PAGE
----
Cannabinoid receptors are widely found in nerve cells of the gastrointestinal tract, in cells of the intestinal lining, and in immune cells throughout your gut.

In preclinical research, cannabis compounds successfully calmed gastrointestinal inflammation and slowed motility in the region.

For this reason, suppositories may be of interest for the treatment of those with painful GI conditions like Crohn’s Disease and IBS.

Another interesting way cannabis compounds may affect the gastrointestinal effect is via their antimicrobial capabilities.

The colon is home up to a thousand microbial species, most of which we humans know very little about.

These intestinal microbes are responsible for breaking down fiber into small and nutritious fatty acids.

They’re also responsible for manufacturing a wide variety of neurotransmitters that may contribute to your emotional and physical health.

Emerging rodent research suggests that cannabis compounds may alter the gut microbiome, but at this point, there isn’t a whole lot of information on how and to what significance.

While this basic science may not provide proof that cannabis suppositories work, these mechanisms perhaps explain why some medical cannabis patients prefer this unusual delivery method.

What about vaginal cannabis suppositories?

Arguably, the vagina is more sensitive to medicines and creams than the rectum.

In order to maintain a healthy environment, vaginal cannabis suppositories may need to be made with more specialized ingredients that maintain the proper pH of the region.

When the vaginal pH is disrupted, the canna-curious may accidentally make themselves more prone to bacterial and yeast infections.

However, while clinical research and scientific evidence on vaginal cannabis preparations are lacking, cannabis-infused lubricants and vaginal suppositories have been making waves in the United States.

While evidence is entirely anecdotal, many consumers pick up vaginal cannabis suppositories for relief from common ailments like menstrual cramps, pain during intercourse, and simply as a pumped-up lubricant.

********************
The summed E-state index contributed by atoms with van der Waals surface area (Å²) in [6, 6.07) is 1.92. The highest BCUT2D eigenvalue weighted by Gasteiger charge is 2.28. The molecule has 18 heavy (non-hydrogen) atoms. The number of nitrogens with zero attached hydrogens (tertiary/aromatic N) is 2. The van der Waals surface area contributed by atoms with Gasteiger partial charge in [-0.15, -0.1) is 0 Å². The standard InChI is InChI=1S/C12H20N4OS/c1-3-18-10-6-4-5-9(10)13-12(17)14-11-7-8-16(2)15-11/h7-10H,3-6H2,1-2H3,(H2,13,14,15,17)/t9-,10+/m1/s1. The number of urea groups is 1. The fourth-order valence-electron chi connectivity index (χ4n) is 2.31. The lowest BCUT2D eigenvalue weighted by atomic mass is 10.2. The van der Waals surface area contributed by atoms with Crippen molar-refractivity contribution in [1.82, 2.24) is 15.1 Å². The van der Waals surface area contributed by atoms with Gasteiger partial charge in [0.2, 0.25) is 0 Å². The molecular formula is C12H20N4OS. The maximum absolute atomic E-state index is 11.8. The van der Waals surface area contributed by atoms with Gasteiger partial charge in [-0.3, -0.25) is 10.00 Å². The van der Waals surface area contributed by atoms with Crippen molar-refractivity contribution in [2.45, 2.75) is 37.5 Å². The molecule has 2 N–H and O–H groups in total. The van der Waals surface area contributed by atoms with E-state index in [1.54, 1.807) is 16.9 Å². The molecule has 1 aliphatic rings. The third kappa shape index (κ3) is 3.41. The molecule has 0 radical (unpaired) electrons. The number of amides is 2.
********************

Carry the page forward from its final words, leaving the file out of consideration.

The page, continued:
Unlike rectal suppositories, which typically contain high doses of cannabis compounds, vaginal suppositories are typically less potent and are often used more as a natural remedy than a serious medical tool.

However, it is entirely possible that cannabis-infused vaginal suppositories may one day be studied for their potential ability to treat more serious ailments, including endometriosis and cervical cancers.

Yet, while early cellular evidence shows that the herb may be helpful for treating these conditions, there is no clinical research on whether or not vaginal suppositories are actually useful for this purpose.

What are the risks of cannabis suppositories?

As it turns out, sticking herbs and oils up your nether regions may come with some risks.

Notably, no one knows for sure exactly how the potent chemical compounds in the plant work.

For example, cannabis-infused suppositories may sound particularly appealing to patients suffering from colorectal cancer.

After all, the anti-cancer potential of the cannabis plant has been making headlines for the past several years.

Scientific research on the topic shows that there’s more to the story than often told.

While some early research suggests that cannabis compounds may have anti-tumor effects on colorectal cancer cells, other research has found that synthetic cannabis-like compounds can aggravate and stimulate colon cancer growth in the laboratory.

So, while some may be inspired to experiment, it’s also important to acknowledge that, at this point, cannabis suppositories are a shot in the dark.